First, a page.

A Case Example
In this case, the patient underwent radiotherapy treatment for a basal cell carcinoma on the forehead after an initial surgical procedure. Following the treatment, the patient was unhappy with the resultant cosmetic appearance; and was left with an overall marred appearance. The patient was initially seen by a plastic surgeon in one clinic and then referred to an oncologist and radiologist in a separate hospital regarding this.
Main Learning Points
As in many medico-legal cases, this case arises from alleged failures during the consent procedure to fully explain possible adverse outcomes of a particular treatment, including, cosmetic appearance.
This case demonstrates good practice, however, as the clinician had sufficiently detailed written records of the consent procedure to refute the claims.
The clinician had notes detailing that the effects of both surgery and radiotherapy had been discussed and that he had advised both methods would deal equally with the cancer. The difference would be in the resultant cosmetic appearance and, that in fact, there could potentially be a worse cosmetic outcome if surgery were undertaken instead of radiotherapy.
- Both radiotherapy and surgical excision with a skin graft have adverse cosmetic outcomes and are appropriate choices to offer a patient with a basal cell carcinoma, which is of course, potentially life-threatening.
Reducing the Risk of Litigation
The clinician was able to refute the claims because he had sufficient written records detailing what had been discussed during the consent procedure.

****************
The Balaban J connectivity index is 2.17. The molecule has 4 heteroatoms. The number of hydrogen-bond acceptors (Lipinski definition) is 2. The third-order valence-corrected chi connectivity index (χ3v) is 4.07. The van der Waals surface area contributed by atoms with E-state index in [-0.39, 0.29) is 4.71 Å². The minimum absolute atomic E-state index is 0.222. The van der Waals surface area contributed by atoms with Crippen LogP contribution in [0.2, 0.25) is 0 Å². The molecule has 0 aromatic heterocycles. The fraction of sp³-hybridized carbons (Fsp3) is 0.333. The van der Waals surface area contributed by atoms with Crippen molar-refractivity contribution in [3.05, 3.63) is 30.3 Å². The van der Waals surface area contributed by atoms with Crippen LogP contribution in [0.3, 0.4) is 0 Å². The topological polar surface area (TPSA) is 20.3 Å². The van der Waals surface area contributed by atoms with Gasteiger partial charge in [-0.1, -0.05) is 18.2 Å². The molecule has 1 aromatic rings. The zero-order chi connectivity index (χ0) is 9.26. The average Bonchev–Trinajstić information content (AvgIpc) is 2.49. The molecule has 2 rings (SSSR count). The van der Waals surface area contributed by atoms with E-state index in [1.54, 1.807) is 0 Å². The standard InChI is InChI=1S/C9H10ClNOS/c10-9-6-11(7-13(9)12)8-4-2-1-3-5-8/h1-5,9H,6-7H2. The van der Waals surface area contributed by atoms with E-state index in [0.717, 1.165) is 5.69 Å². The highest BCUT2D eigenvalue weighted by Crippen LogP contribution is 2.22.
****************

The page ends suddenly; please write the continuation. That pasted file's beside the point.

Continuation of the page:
TMLEP recommends the following:
When undertaking the Consent process for surgery or other medical procedures, it is essential that detailed notes are taken so that no doubt exists as to what was discussed.
All viable alternatives to surgery, including no treatment, should be considered and explained clearly, so that a layperson understands the risks, potential adverse outcomes and side effects of any given procedure.
- Ultimately, it is the patient’s choice whether to undertake any particular procedure. As long as they are able to make an informed choice and are aware of the pros and cons of the procedure and any alternatives, this will reduce the risk of litigation for the clinician.
The clinician was able to refute the claims owing to the fact that the detailed notes of the consent procedure showed that he had discussed the option of further surgery and/or radiotherapy and that adverse cosmetic outcomes were possible with both methods. The low risk of radiation-induced cancer meant that the cosmetic outcome was the more significant factor in this case.